By Michael Thorley on 25 April 2016
I was in London last week and as I glided along the escalator I got to thinking about the power of this message. The text alerts us to injuries and fatalities "due to rushing or lack of attention."
How true is this of us in our professional lives? When we sit in a professional setting are we creating the conditions where we are able to carefully consider what is going on around us and HOW we are focused on the matter in hand? Hopefully this can lead to the most optimum decisions. Many will say that organisations can and do slip up due to lack of attention and rushing to get on with things as the pressure is so high. Organisations are nothing more than the people within them. So it is people, who are trying their very best to get things done, who rush and attend to things that may not need attention. But how do people know where to focus their attention and who do they talk to in their attempt to make meaning of what is important. How many people feel that they have to do it alone? The last point brings me to something I see as stark in this picture - the individual is alone and they will be hurt. The poster misses the point that rushing and lack of attention usually impacts on others and creates a systemic cascade of seen and unseen consequences.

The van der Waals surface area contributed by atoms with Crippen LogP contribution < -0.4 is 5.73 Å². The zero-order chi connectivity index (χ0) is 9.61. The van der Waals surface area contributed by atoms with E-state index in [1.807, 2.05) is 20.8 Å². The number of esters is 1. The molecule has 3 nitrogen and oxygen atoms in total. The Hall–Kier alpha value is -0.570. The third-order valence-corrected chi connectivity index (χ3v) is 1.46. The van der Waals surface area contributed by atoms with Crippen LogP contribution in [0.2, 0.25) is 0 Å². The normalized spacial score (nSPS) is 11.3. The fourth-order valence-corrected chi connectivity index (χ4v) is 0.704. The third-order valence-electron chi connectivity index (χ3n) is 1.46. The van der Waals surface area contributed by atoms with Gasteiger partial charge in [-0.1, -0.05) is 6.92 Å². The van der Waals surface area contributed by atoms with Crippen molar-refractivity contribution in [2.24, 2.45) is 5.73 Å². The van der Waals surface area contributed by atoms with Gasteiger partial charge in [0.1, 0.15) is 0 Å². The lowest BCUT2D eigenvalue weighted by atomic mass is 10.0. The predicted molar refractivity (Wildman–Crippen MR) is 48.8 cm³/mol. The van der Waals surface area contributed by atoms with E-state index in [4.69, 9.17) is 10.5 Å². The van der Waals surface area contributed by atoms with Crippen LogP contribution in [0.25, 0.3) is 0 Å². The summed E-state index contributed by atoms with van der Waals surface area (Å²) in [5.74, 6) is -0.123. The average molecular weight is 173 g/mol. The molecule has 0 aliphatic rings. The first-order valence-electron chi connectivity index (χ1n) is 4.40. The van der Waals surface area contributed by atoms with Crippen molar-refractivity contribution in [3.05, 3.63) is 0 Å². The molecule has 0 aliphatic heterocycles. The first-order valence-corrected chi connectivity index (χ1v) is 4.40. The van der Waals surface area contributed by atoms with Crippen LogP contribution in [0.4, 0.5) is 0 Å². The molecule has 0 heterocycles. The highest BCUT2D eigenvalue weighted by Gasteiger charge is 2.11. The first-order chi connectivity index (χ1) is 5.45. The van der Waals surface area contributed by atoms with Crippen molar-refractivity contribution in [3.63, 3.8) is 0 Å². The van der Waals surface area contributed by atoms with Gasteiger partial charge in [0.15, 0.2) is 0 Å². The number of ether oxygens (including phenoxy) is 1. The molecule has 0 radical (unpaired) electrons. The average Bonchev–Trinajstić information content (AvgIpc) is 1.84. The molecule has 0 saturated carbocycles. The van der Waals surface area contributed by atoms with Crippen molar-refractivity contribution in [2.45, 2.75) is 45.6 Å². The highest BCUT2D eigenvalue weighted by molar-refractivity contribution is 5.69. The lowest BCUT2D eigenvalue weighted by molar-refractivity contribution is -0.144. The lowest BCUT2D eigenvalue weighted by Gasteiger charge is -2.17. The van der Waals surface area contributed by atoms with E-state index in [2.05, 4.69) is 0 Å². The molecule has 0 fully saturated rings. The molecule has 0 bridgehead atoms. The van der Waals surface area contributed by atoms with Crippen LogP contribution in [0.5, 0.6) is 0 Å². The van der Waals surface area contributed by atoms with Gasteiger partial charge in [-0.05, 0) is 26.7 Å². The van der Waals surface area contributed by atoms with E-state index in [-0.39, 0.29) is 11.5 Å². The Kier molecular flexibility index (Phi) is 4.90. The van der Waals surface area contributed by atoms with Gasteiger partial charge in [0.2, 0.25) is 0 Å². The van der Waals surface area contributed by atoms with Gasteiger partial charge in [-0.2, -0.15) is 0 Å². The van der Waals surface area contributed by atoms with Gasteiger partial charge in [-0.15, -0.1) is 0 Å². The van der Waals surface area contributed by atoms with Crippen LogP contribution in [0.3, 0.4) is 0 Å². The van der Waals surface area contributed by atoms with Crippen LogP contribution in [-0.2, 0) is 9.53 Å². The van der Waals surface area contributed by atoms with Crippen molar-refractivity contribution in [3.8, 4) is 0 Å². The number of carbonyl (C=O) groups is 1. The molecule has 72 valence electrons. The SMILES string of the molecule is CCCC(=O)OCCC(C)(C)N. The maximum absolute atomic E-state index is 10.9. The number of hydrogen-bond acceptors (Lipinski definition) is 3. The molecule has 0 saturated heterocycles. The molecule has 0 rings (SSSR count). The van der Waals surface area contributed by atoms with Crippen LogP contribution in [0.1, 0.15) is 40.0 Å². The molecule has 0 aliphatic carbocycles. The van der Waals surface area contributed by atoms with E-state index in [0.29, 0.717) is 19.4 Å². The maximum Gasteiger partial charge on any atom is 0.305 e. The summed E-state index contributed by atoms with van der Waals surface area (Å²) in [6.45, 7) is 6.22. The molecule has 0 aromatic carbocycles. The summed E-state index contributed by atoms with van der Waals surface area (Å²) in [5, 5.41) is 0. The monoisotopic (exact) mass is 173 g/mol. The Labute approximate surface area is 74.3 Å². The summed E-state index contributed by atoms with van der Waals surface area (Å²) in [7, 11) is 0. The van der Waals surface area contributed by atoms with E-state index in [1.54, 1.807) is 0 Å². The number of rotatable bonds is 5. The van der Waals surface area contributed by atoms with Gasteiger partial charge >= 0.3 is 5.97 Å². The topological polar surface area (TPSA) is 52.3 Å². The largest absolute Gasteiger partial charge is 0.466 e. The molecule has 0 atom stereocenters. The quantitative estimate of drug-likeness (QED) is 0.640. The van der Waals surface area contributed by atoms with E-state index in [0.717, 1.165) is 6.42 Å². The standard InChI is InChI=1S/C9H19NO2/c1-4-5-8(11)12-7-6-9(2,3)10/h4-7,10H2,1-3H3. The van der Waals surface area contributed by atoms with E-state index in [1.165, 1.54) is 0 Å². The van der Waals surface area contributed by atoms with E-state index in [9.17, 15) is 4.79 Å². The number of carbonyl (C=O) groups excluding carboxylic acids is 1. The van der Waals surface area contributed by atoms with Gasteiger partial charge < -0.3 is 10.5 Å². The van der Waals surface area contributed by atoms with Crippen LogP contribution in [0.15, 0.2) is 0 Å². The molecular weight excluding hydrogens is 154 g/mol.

In a working environment in which everything seems to be urgent, or important, we move from one thing to another at pace. So how do we become more patient and stop to see what is ahead of us and consider the pace and speed and attention that we need to take when there are obstacles ahead of us (queues of people on the escalator)?
Mindfulness (the latest "in-thing" of which I am a supporter in its intent but perhaps not in its tendency to be seen as a technique) can be a way of practicing internal attention and focus to support us in being able to improve our decision making. Whilst this is absolutely valid the connection to being part of something bigger and our responsibility to others seems to have been lost - which brings me back to the picture....
A little patience won't hurt you and it is necessary to help other people stay safe...
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